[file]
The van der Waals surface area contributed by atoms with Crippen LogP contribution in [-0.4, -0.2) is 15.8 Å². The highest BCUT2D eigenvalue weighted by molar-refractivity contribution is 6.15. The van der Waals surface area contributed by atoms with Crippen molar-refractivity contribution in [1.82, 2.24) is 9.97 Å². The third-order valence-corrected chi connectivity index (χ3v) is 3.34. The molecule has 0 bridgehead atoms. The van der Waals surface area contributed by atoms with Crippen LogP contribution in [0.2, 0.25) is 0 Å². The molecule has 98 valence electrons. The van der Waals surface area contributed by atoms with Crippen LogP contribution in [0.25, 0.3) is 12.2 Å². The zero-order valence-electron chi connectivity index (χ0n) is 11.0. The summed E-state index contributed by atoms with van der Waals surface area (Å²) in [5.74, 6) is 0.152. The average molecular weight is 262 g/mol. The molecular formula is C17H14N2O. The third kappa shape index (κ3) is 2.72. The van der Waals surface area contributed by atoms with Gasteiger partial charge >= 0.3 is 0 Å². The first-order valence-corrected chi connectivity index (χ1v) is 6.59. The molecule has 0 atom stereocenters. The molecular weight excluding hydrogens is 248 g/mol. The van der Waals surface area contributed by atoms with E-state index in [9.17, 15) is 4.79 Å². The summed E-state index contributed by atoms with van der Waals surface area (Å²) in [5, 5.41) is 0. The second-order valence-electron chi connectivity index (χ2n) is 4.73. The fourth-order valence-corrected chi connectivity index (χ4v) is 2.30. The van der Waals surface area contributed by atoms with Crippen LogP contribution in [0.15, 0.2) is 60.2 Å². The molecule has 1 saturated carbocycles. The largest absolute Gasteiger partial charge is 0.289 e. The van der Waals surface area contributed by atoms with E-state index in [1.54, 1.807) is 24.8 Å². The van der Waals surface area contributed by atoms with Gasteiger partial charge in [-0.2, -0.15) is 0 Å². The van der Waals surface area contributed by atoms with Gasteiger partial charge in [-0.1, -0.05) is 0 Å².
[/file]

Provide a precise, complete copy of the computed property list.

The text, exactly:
The van der Waals surface area contributed by atoms with Crippen LogP contribution in [-0.4, -0.2) is 15.8 Å². The highest BCUT2D eigenvalue weighted by molar-refractivity contribution is 6.15. The van der Waals surface area contributed by atoms with Crippen molar-refractivity contribution in [1.82, 2.24) is 9.97 Å². The third-order valence-corrected chi connectivity index (χ3v) is 3.34. The molecule has 0 bridgehead atoms. The van der Waals surface area contributed by atoms with Crippen LogP contribution in [0.2, 0.25) is 0 Å². The molecule has 98 valence electrons. The van der Waals surface area contributed by atoms with Crippen LogP contribution in [0.25, 0.3) is 12.2 Å². The zero-order valence-electron chi connectivity index (χ0n) is 11.0. The summed E-state index contributed by atoms with van der Waals surface area (Å²) in [5.74, 6) is 0.152. The average molecular weight is 262 g/mol. The molecular formula is C17H14N2O. The third kappa shape index (κ3) is 2.72. The van der Waals surface area contributed by atoms with Gasteiger partial charge >= 0.3 is 0 Å². The first-order valence-corrected chi connectivity index (χ1v) is 6.59. The molecule has 0 atom stereocenters. The molecular weight excluding hydrogens is 248 g/mol. The van der Waals surface area contributed by atoms with E-state index in [9.17, 15) is 4.79 Å². The summed E-state index contributed by atoms with van der Waals surface area (Å²) in [5, 5.41) is 0. The second-order valence-electron chi connectivity index (χ2n) is 4.73. The fourth-order valence-corrected chi connectivity index (χ4v) is 2.30. The van der Waals surface area contributed by atoms with Crippen LogP contribution in [0.15, 0.2) is 60.2 Å². The molecule has 1 saturated carbocycles. The largest absolute Gasteiger partial charge is 0.289 e. The van der Waals surface area contributed by atoms with E-state index in [1.54, 1.807) is 24.8 Å². The van der Waals surface area contributed by atoms with Gasteiger partial charge in [-0.2, -0.15) is 0 Å². The van der Waals surface area contributed by atoms with Gasteiger partial charge in [-0.1, -0.05) is 0 Å².